The world is evolving, Internet is faster than before, and digital payments have become common. Products are conveniently landing up at our doorstep, the rich are taking fun trips to outer space, and companies are testing self-driving cars, and so on. You get the drift.
Yet, one thing remains constant, refusing to budge, never adjusting to the times.And that's the way we work!
We, more or less, still follow the same routine.
It is high time that employers start asking relevant questions to keep up with the times – to facilitate a more rewarding work environment.
1. Where Do You Want to Work? Home or Office?
During the pandemic, many people, especially in the tech industry, realized that they could work effectively from home without any productivity loss. It has led to many people resigning from their jobs to take up freelancing. Their companies refused to offer a permanent work-from-home option. Employers were adamant about dragging the workers back to the office.
Times have changed. An office job was essential when people had none of the options available today. They did not have internet, couldn't buy the required tools at home (like a printer or a scanner), did not have online research tools like Google (looking at you coders!). So they were entirely dependent on physical discussions & interactions to finish off their tasks. There is nothing stopping techies from doing their work from home now.
But many offices (including the biggies) are still reluctant to offer that choice to their employees.
We now see founders and leaders from prominent companies frantically justifying office work and chiding working from home. They know many employees have tasted blood and that they want remote work to stay.
Employers get anxious about remote work because they fear that their real estate might go to waste. Big sprawling offices with the best of technology can become redundant – which corporate giant would want that?
Irrespective of the reasons, all companies should support remote work for more talent outreach. Such a move can help them to branch out to every corner of the world cost-effectively.
2. How Can I Do Better?
Have you ever seen the management asking their employees genuinely and openly, "How can I do better?"
Does reaching the top mean you are not prone to mistakes anymore? And, you do not require any more feedback? No one is perfect. I honestly feel the day you think you have learned it all is the day of your downfall. We then become closed to any new viewpoints or feedback.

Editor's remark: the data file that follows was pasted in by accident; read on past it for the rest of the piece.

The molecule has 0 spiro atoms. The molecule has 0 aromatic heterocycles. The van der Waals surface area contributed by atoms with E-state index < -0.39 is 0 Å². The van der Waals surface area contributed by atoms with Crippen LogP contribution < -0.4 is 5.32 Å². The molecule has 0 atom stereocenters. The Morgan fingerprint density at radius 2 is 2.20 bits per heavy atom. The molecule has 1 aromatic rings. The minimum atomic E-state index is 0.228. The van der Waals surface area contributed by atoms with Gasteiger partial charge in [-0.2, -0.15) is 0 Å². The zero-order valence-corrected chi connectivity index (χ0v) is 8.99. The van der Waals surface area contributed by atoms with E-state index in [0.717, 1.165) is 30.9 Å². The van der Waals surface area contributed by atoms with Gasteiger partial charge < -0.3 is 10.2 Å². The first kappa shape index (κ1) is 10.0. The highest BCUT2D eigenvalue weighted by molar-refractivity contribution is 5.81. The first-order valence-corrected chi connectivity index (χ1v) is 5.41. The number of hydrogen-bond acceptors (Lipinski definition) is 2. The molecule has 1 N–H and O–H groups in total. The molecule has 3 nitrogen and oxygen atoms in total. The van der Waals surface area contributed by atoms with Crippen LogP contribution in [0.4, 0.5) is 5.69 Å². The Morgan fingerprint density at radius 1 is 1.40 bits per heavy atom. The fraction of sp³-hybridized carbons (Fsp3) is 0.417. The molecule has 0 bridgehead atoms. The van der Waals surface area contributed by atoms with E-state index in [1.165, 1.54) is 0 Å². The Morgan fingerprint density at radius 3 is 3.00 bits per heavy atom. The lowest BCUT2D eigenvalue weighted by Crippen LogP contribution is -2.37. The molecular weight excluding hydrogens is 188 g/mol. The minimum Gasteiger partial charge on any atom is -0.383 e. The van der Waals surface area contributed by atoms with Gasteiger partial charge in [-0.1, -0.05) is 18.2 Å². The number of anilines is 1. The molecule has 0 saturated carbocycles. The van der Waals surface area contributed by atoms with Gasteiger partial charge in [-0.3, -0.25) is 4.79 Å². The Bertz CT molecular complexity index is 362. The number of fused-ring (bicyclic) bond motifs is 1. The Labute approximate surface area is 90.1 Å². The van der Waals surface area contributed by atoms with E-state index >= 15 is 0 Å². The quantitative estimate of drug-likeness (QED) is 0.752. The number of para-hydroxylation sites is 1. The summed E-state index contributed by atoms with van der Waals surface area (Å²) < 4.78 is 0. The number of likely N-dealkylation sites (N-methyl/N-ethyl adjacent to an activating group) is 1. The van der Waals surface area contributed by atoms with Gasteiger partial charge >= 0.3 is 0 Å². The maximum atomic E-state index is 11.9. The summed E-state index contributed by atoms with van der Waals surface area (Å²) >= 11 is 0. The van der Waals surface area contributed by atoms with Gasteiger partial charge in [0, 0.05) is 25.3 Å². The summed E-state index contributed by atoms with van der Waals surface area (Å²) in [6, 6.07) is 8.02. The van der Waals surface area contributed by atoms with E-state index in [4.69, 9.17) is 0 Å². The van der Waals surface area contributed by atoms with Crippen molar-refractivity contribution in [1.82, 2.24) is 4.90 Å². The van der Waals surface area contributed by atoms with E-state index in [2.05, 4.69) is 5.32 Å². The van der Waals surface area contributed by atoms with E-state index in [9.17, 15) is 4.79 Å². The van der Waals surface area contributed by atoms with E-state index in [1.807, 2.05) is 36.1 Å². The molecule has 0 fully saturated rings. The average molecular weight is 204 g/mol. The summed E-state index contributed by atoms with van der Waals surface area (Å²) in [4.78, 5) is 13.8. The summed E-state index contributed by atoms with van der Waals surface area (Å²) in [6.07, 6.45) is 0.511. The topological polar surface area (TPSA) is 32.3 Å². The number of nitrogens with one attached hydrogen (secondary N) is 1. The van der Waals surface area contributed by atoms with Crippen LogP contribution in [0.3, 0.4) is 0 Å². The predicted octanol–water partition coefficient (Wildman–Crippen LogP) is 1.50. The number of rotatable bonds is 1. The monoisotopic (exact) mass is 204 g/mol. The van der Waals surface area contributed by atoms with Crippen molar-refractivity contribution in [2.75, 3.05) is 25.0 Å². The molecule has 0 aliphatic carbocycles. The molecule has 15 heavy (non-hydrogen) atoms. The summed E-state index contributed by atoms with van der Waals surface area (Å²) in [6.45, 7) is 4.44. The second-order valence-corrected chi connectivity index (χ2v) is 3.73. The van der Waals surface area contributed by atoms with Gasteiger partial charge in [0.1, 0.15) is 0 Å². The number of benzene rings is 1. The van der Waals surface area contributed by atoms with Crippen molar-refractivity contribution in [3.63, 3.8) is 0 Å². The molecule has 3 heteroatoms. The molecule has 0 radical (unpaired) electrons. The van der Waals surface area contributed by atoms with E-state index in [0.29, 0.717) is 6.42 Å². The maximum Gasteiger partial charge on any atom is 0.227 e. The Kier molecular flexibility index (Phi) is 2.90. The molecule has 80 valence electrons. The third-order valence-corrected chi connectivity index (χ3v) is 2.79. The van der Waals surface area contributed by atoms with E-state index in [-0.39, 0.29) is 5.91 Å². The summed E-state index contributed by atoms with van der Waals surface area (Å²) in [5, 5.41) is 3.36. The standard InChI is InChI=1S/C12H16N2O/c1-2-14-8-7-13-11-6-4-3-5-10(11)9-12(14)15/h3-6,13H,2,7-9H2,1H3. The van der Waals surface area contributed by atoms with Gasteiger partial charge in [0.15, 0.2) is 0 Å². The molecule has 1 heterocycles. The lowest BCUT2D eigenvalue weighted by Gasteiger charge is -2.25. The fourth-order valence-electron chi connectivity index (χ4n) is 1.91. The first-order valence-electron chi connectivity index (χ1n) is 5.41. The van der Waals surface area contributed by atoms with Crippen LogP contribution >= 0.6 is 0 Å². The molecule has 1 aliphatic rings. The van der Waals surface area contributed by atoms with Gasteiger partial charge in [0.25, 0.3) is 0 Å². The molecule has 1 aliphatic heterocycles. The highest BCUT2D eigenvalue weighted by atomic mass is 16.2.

It is why I genuinely feel employers should start asking their subordinates, "How can I do better?"
Many employees are scared of providing honest feedback to their bosses, thinking it might affect their annual performance review. To address this, managers need to make themselves more helpful and approachable.
Start interacting with your team more often, ask them to join you for lunch, engage in casual chit chat, then ask for feedback on how you can do better. When you increase the comfort level and your team senses you want to do your best, they might let their guard down.
3. What Do You Think Is Lacking in the Current System?
If your company is facing a high attrition rate, then it is time to analyze internal data.
Are resignations more for a particular department, race, religion, gender?
Looking closely at data can reveal a lot of dark secrets.
But the truth is, many employers do not have the time to analyze and address issues. Meeting deadlines takes precedence over what is essential – promoting an inclusive, safe, positive work environment.
It is a well-known fact that people usually do not leave companies. They leave their managers. No one likes to work with an unsupportive boss who makes them feel like their company can do without them.
Does your manager provide positive feedback in addition to constructive criticism to motivate their team?
Observe how people react around the manager. Do they appear nervous, on their toes, afraid?
Approach such employees, question them on what is lacking in the current work system. Tell them you can find a solution for their issues without revealing their name to anyone.
Of course, it takes a secure leader to ask for feedback genuinely.Most of us tend to be feedback-phobes.
4.How Can We Drive for Improvement/Quality?
This question requires a reflective assessment of aspects that the employee has improved in significance as compared to the past and its impact on the job.
The Manager and Employee should first check back on the areas of improvement identified in the last review and assess their relevance in the context of the current job and whether there should be any more added to the list.
Then, they should independently assess the employee’s progress and recommend rectification strategies if any.
5.What is Your Career Path?
As the employee progresses in his/her career within the organization, what are the skills that the employee demonstrates against those expected to be possessed, gaps and how these can be planned to be developed in the near future through training or job tasks.
This review question should be a collaborative discussion that concludes with the plan that prioritizes the development of missing or under-displayed competencies along a timeline for the employee.
Any Other Questions Employers Should Start Asking Employees? Comment Below.
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